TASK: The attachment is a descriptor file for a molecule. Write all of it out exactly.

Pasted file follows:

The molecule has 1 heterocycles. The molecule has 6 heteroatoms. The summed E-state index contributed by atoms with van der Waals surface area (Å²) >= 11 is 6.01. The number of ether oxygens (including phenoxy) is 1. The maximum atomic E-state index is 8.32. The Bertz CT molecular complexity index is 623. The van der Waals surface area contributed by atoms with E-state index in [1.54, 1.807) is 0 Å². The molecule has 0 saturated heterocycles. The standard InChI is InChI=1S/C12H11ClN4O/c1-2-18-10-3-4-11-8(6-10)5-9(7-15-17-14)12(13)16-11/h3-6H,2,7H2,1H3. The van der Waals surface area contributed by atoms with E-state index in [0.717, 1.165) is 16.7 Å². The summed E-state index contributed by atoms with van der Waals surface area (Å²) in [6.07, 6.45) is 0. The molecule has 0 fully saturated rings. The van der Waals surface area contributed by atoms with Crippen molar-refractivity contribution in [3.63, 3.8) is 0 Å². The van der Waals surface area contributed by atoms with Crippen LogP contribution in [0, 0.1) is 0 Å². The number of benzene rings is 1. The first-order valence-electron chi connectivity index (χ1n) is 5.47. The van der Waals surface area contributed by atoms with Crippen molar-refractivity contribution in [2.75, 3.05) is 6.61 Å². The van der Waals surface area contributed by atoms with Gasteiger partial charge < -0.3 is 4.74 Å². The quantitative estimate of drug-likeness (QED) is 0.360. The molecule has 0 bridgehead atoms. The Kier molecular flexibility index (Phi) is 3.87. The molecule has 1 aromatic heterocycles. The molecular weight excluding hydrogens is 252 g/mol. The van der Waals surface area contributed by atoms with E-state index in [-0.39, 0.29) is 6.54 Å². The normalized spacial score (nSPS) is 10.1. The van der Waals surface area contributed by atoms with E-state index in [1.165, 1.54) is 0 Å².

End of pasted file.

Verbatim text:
The molecule has 1 heterocycles. The molecule has 6 heteroatoms. The summed E-state index contributed by atoms with van der Waals surface area (Å²) >= 11 is 6.01. The number of ether oxygens (including phenoxy) is 1. The maximum atomic E-state index is 8.32. The Bertz CT molecular complexity index is 623. The van der Waals surface area contributed by atoms with E-state index in [1.54, 1.807) is 0 Å². The molecule has 0 saturated heterocycles. The standard InChI is InChI=1S/C12H11ClN4O/c1-2-18-10-3-4-11-8(6-10)5-9(7-15-17-14)12(13)16-11/h3-6H,2,7H2,1H3. The van der Waals surface area contributed by atoms with E-state index in [0.717, 1.165) is 16.7 Å². The summed E-state index contributed by atoms with van der Waals surface area (Å²) in [6.07, 6.45) is 0. The molecule has 0 fully saturated rings. The van der Waals surface area contributed by atoms with Crippen molar-refractivity contribution in [3.63, 3.8) is 0 Å². The van der Waals surface area contributed by atoms with Crippen LogP contribution in [0, 0.1) is 0 Å². The number of benzene rings is 1. The first-order valence-electron chi connectivity index (χ1n) is 5.47. The van der Waals surface area contributed by atoms with Crippen molar-refractivity contribution in [2.75, 3.05) is 6.61 Å². The van der Waals surface area contributed by atoms with Gasteiger partial charge < -0.3 is 4.74 Å². The quantitative estimate of drug-likeness (QED) is 0.360. The molecule has 0 bridgehead atoms. The Kier molecular flexibility index (Phi) is 3.87. The molecule has 1 aromatic heterocycles. The molecular weight excluding hydrogens is 252 g/mol. The van der Waals surface area contributed by atoms with E-state index in [-0.39, 0.29) is 6.54 Å². The normalized spacial score (nSPS) is 10.1. The van der Waals surface area contributed by atoms with E-state index in [1.165, 1.54) is 0 Å².